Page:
NBA Top Shot maker Dapper Labs is now worth $2.6 billion thanks to half of Hollywood, the NBA and Michael Jordan

Jonathan Shieber
·3 min read

From the early success of Crypto Kitties to the explosive growth of NBA Top Shot, Dapper Labs has been at the forefront of the cryptocurrency collectible craze known as NFTs.

Now the company is reaping the benefits of its trailblazing status with a new $305 million financing led by some of the biggest names in Hollywood, sports and investing.

The new round values the company at a whopping $2.6 billion, according to multiple media reports, and comes at a time when NFTs have captured the popular imagination.

Leading the company's financing was Coatue, the financial services firm that's behind many of the biggest later-stage tech deals. But heavy hitters from the entertainment world also took their cut -- these are folks like NBA legend Michael Jordan as well as current players and funds including Kevin Durant, Andre Iguodala, Kyle Lowry, Spencer Dinwiddie, Andre Drummond, Alex Caruso, Michael Carter-Williams, Josh Hart, Udonis Haslem, JaVale McGee, Khris Middleton, Domantas Sabonis, Klay Thompson, Nikola Vucevic and Thad Young and Richard Seymour’s 93 Ventures.

Entertainment and music heavyweights including Ashton Kutcher and Guy Oseary's Sound Ventures, Will Smith and Keisuke Honda's Dreamers VC, Shawn Mendes and Andrew Gertler's AG Ventures, Shay Mitchell and 2 Chainz also bought in on the action.

And from the venture world comes other strategic investors like Andreessen Horowitz, The Chernin Group, USV, Version One and Venrock.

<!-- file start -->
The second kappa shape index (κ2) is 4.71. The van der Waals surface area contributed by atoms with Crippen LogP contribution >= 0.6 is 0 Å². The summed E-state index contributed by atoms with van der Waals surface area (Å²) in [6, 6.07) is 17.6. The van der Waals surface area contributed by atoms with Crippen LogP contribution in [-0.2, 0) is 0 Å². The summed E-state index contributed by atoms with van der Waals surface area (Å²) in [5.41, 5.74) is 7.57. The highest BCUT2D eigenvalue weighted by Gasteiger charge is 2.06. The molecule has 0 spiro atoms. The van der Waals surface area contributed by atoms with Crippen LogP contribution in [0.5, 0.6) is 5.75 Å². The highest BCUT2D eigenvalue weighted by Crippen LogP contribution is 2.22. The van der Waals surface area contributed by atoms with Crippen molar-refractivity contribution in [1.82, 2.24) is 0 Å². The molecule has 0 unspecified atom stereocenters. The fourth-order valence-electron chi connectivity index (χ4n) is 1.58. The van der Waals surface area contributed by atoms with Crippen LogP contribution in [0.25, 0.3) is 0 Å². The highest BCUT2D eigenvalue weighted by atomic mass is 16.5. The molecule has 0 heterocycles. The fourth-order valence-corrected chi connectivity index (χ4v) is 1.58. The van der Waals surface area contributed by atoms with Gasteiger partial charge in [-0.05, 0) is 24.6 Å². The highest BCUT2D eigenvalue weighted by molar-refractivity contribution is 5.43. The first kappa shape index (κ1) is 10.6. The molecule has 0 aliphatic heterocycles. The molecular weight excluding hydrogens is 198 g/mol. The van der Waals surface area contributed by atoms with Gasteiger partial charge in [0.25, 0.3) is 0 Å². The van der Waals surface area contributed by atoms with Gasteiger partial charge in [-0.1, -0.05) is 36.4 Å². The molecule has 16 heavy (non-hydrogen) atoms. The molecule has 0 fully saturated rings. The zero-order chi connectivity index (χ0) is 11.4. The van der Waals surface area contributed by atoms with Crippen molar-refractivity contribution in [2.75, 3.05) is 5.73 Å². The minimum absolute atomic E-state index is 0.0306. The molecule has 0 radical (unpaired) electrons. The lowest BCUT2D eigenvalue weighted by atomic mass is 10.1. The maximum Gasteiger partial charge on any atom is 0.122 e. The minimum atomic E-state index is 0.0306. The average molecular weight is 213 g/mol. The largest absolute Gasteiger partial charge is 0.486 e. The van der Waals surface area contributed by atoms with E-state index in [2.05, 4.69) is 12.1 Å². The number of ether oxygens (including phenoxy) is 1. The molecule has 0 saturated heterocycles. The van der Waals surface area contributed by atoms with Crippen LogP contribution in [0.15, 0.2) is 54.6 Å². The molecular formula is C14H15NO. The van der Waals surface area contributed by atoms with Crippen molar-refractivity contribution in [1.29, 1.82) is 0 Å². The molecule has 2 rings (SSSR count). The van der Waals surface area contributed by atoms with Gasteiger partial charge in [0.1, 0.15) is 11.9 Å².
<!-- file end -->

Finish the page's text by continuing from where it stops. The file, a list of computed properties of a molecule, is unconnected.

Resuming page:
The company said it would use the funds to continue building out NBA Top Shot and expanding the updated digital trading card platform to other sports and a broader creator community.

Top Shot has already notched over $500 million in sales for its animated trading cards featuring things like LeBron James dunking, and the sky (at least for now) is seemingly the limit for the collectible applications of blockchain.

It's like the one thing that cryptocurrency can do really well and it's been embraced far beyond the world of sports collectibles. The recent $69 million sale of a digital piece of art at Christies also marks a watershed moment for the art world.

“NBA Top Shot is successful because it taps into basketball fandom -- it’s a new and more exciting way for people to connect with their favorite teams and players,” said Roham Gharegozlou, CEO of Dapper Labs. “We want to bring the same magic to other sports leagues as well as help other entertainment studios and independent creators find their own approaches in exploring open platforms. NFTs unlock a new model for monetization that benefits the fans much more than advertising or sponsorships.”

Powering the Top Shot system and Dapper Labs' other offerings is a new blockchain protocol called Flow, which purports to handle mainstream consumer applications at scale, and can support mass adoption.

Flow also allows for transactions using fiat currency and credit cards, and provides a much needed ease of cryptocurrency, and can keep customers safe from the fraud or theft common in cryptocurrency systems, according to a statement from Dapper Labs.

Flow enables NFT marketplaces and other decentralized applications that need to scale to handle mainstream demand without extremely high transaction costs (“gas fees”) or environmental concerns, the company said.

“NBA Top Shot is one of the best demonstrations we’ve seen of how quickly new technology can change the landscape for media and sports fans,” said Kevin Durant, co-founder of Thirty Five Ventures. "We're excited to follow the progress with everything happening on Flow blockchain and use our platform with the Boardroom to connect with fans in a new way."

Already companies like Warner Music Group, Ubisoft, Warner Media and the UFC, as well as thousands of third-party developers, artists and other creators, are using the Flow mainnet to sell collectible cards and develop custodial wallets.

Additional investors in the round include: MLB players like Tim Beckham and Nolan Arenado; NFL players Ken Crawley, Thomas Davis, Stefon Diggs, Dee Ford, Malcom Jenkins, Rodney McLeod, Jordan Matthew, Devin McCourty, Jason McCourty, DK Metcalf, Tyrod Taylor and Trent Williams; team ownership, including Vivek Ranadivé (Kings); and notable sports investors Bolt Ventures.